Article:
Whether you’re a seasoned athlete or new to the 140.6 scene, nailing your IRONMAN bike fueling/hydration plan can be tricky, with a lot riding on getting it right. With the numerous sports nutrition products on the market today, figuring out how to fuel for 5-7 hours can be daunting, and there’s no one-size-fits-all solution. What works for one athlete doesn’t necessarily work for another, and no matter how appealing it might sound, the “rolling buffet” approach—eating and drinking everything in sight along the race route—will do more harm than good.
Even for athletes with a solid, well-rehearsed fuel plan, where to store and how to replenish your fuel along the 112-mile route presents another puzzle.
So, hang tight, here’s a simple step-by-step guide to help dial in your bike nutrition plan.
Why is IRONMAN bike fueling so important?
The bike leg is the longest portion of the IRONMAN and, because your heart rate will be lower compared to the run, it is the opportune time to absorb fuel and fluids. That said, it’s not a free-for-all. A feeding frenzy during your ride sets you up for an array of GI issues on the run.
Rather than eat your way through the course, you’ve got to be strategic and have a well-rehearsed plan. The body needs easily digestible simple carbohydrates during training and racing to avoid depleting your limited glycogen stores and “hitting the wall.” The goal is to match the carbohydrate (CHO) burn per hour, not the total calories reported on your device.
What do I fuel with on the bike?
It’s the million-dollar question, and if we asked 100 triathletes, we might get 100 different, yet effective, answers. Here’s the thing: you need to figure out what works for you. Well before race day, decide what you like (taste, consistency, flavor), calculate what you need, and practice repeatedly in training sessions until you get it right.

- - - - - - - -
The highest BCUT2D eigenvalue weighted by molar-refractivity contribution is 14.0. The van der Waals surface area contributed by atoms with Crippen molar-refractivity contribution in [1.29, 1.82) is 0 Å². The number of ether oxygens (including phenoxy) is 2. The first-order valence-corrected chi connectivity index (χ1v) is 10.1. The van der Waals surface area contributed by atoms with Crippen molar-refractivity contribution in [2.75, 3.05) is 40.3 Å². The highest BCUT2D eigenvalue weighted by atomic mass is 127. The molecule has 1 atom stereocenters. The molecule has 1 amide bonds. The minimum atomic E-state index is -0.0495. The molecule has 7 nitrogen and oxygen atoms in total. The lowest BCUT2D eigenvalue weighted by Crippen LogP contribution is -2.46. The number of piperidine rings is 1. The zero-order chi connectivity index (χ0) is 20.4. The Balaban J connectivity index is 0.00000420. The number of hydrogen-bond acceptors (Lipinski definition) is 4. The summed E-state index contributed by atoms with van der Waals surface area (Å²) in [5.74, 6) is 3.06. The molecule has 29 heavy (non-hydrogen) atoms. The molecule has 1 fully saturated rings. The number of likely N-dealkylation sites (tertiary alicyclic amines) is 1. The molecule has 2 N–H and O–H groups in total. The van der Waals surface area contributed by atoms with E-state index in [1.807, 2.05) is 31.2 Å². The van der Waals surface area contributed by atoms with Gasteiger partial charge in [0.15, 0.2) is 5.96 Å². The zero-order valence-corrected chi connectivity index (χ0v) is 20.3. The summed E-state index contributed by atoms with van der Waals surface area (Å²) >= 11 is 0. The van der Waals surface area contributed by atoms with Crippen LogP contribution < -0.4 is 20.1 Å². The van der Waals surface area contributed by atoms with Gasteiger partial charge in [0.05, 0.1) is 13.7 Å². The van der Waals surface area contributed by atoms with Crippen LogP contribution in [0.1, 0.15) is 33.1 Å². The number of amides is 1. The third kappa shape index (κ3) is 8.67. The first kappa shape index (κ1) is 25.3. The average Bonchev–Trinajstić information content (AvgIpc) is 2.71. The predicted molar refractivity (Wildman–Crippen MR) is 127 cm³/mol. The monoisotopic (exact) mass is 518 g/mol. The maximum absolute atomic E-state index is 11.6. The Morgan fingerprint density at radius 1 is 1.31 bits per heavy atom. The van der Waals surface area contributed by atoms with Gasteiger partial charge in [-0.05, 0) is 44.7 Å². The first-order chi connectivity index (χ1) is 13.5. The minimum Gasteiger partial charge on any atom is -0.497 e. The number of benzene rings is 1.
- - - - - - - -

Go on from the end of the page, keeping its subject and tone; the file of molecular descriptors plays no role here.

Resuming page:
Here are fueling guidelines to go by:
- Plain water may be a good thirst quencher, but it’s not an effective hydrator. Use a properly formulated sports or electrolyte drink such as Gatorade Endurance Formula (served on bike course) that contains additional sodium.
- Aim for 60-90g CHO/hr (240-360 calories) from a combination of rapidly oxidized carb sources such as glucose, dextrose, maltodextrin, and fructose mixtures.
- Consuming a combination of carb sources is best as they are absorbed through different mechanisms and break down into blood glucose at different rates, decreasing the risk of gastrointestinal distress.
- Properly formulated sports drinks, energy gels, sports chews, and well-tolerated energy bars are effective fuel sources.
- Wash down solid carbohydrates (chews, gels, bars) with water to dilute your gut and enhance gastric emptying.
- Use sports drinks of <6% carbohydrate concentration. These provide hydration, electrolytes, and fuel and are easily absorbed at various heart rates and efforts.
- Sports drinks can be conveniently stored in aero bottles, bottle mounts in the rear or down tube.
How should I hydrate?
Dehydration, defined as a fluid deficit of >2% body weight, causes fatigue, poor performance, and an increase in core body temperature, heart rate, and perceived exertion.